Throughout the 20th Century, motorized vehicles, called ‘automobiles,’ remained as originally named, ‘horseless carriages.’ Horsepower-measured engines replaced the horse and the ‘carriage’ evolved, but human drivers remained an essential part of the equation. It is only in the past five years with the development of the driverless car that we have glimpsed, finally, a truly ‘autonomous’ automobile age.
In the February issue of Wired magazine, Tom Vanderbilt overviews the development progress of the driverless car. He notes that in addition to Google’s highly publicized self-driving car, “just about every traditional automaker is developing its own self-driving model, peppering Silicon Valley with new R&D labs to work on the challenge.” BMW, VW, Audi, Toyota, Mercedes Benz—all have succeeded in building wholly self-driving cars with varying degrees of ability to auto-pilot their way through a variety of traffic and road conditions.
Self-driving cars employ in various combinations and degrees of sophistication the following technologies: radar to track nearby objects; ‘lidar’ to ‘generate a point cloud that gives the car a 360-degree view’; lane-keeping recognition systems; night view assist systems; stereo vision to spot potential hazards and predict where they are going; GPS positioning systems for navigational purposes; and wheel encoders to measure and control speed.
Mr. Vanderbilt notes that the pace of development has been rapid: “The last time I was in a self-driving car—Stanford University’s “Junior” at the 2008 World Congress on Intelligent Transportation Systems—the VW Passat went 25 miles per hour down two closed-off blocks. Its signal achievement seemed to be stopping for a stop sign at an otherwise unoccupied intersection. Now, just a few years later, we are driving close to 70 mph with no human involvement on a busy public highway—a stunning demonstration of just how quickly, and dramatically, the horizon of possibility is expanding.”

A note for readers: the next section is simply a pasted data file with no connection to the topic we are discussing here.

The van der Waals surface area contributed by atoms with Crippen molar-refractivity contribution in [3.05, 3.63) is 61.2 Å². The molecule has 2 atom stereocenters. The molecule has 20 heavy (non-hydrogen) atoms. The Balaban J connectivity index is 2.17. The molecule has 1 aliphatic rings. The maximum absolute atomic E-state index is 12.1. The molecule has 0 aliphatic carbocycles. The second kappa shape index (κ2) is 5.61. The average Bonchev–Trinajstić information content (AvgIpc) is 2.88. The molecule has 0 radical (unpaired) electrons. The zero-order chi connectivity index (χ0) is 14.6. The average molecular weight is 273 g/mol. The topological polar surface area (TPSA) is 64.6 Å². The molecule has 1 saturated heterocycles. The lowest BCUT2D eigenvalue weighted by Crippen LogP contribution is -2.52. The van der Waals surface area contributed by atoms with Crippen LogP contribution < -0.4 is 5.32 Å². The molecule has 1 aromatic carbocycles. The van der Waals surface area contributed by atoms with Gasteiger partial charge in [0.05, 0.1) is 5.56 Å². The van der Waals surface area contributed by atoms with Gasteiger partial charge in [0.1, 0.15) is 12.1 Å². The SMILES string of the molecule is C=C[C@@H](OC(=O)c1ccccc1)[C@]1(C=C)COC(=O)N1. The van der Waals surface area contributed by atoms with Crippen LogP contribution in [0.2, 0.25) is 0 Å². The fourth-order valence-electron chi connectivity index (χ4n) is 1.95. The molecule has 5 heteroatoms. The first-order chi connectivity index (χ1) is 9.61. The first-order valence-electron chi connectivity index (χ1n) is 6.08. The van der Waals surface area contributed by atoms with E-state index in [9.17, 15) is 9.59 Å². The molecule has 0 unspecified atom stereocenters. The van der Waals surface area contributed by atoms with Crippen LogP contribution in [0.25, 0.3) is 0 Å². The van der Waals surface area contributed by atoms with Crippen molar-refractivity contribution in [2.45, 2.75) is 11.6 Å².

But we aren’t there quite yet. Simple ‘low-tech’ maintenance can still bedevil the most sophisticated technological systems. Lane-detection systems, for example, require unworn lane and edge markings on the roads. Weather challenges radar and cameras. Hand-off management is unclear.
As Mr. Vanderbilt notes: “For as long as anyone, even Google, is willing to predict, cars will by necessity be semi-autonomous; human drivers will still have to play some role.” But figuring out when human drivers might still be better than automatic systems is complicated. Driving laws are fundamentally based on the concept of driver control. Thus far only Nevada has legislation permitting autonomous cars to drive legally on state highways. The legal issues are, as Mr. Vanderbilt puts it, “uncharted” territory.
And when we do fully arrive in the new ‘autonomous’ automobile age, there may be unexpected surprises. Since robotic cars are also networkable, as we relinquish driving control, the notion of individual car ‘ownership’ may become increasingly archaic. Self-driving cars may come to be seen as a service rather than an object to be owned and maintained. This promises resolution for traffic jam and parking issues, not to mention what minimal crashes would mean for happier, healthier, less risky lives.